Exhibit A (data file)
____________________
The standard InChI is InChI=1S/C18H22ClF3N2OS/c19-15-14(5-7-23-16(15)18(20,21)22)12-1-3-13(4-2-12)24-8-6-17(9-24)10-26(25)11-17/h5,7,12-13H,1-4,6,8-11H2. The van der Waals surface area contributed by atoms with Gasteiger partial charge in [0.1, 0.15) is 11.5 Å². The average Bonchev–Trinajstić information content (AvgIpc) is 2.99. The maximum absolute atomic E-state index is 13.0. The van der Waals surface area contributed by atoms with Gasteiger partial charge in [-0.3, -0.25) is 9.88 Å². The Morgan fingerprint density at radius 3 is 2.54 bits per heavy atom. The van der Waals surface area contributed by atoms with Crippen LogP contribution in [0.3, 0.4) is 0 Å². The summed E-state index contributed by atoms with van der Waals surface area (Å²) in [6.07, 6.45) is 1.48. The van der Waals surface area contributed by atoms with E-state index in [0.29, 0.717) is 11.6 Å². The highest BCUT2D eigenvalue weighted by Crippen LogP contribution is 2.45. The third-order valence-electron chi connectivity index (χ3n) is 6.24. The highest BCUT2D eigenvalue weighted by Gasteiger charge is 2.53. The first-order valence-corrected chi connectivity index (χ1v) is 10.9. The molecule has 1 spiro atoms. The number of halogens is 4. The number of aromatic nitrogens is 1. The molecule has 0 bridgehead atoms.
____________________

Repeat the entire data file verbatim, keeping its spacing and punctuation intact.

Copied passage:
The standard InChI is InChI=1S/C18H22ClF3N2OS/c19-15-14(5-7-23-16(15)18(20,21)22)12-1-3-13(4-2-12)24-8-6-17(9-24)10-26(25)11-17/h5,7,12-13H,1-4,6,8-11H2. The van der Waals surface area contributed by atoms with Gasteiger partial charge in [0.1, 0.15) is 11.5 Å². The average Bonchev–Trinajstić information content (AvgIpc) is 2.99. The maximum absolute atomic E-state index is 13.0. The van der Waals surface area contributed by atoms with Gasteiger partial charge in [-0.3, -0.25) is 9.88 Å². The Morgan fingerprint density at radius 3 is 2.54 bits per heavy atom. The van der Waals surface area contributed by atoms with Crippen LogP contribution in [0.3, 0.4) is 0 Å². The summed E-state index contributed by atoms with van der Waals surface area (Å²) in [6.07, 6.45) is 1.48. The van der Waals surface area contributed by atoms with E-state index in [0.29, 0.717) is 11.6 Å². The highest BCUT2D eigenvalue weighted by Crippen LogP contribution is 2.45. The third-order valence-electron chi connectivity index (χ3n) is 6.24. The highest BCUT2D eigenvalue weighted by Gasteiger charge is 2.53. The first-order valence-corrected chi connectivity index (χ1v) is 10.9. The molecule has 1 spiro atoms. The number of halogens is 4. The number of aromatic nitrogens is 1. The molecule has 0 bridgehead atoms.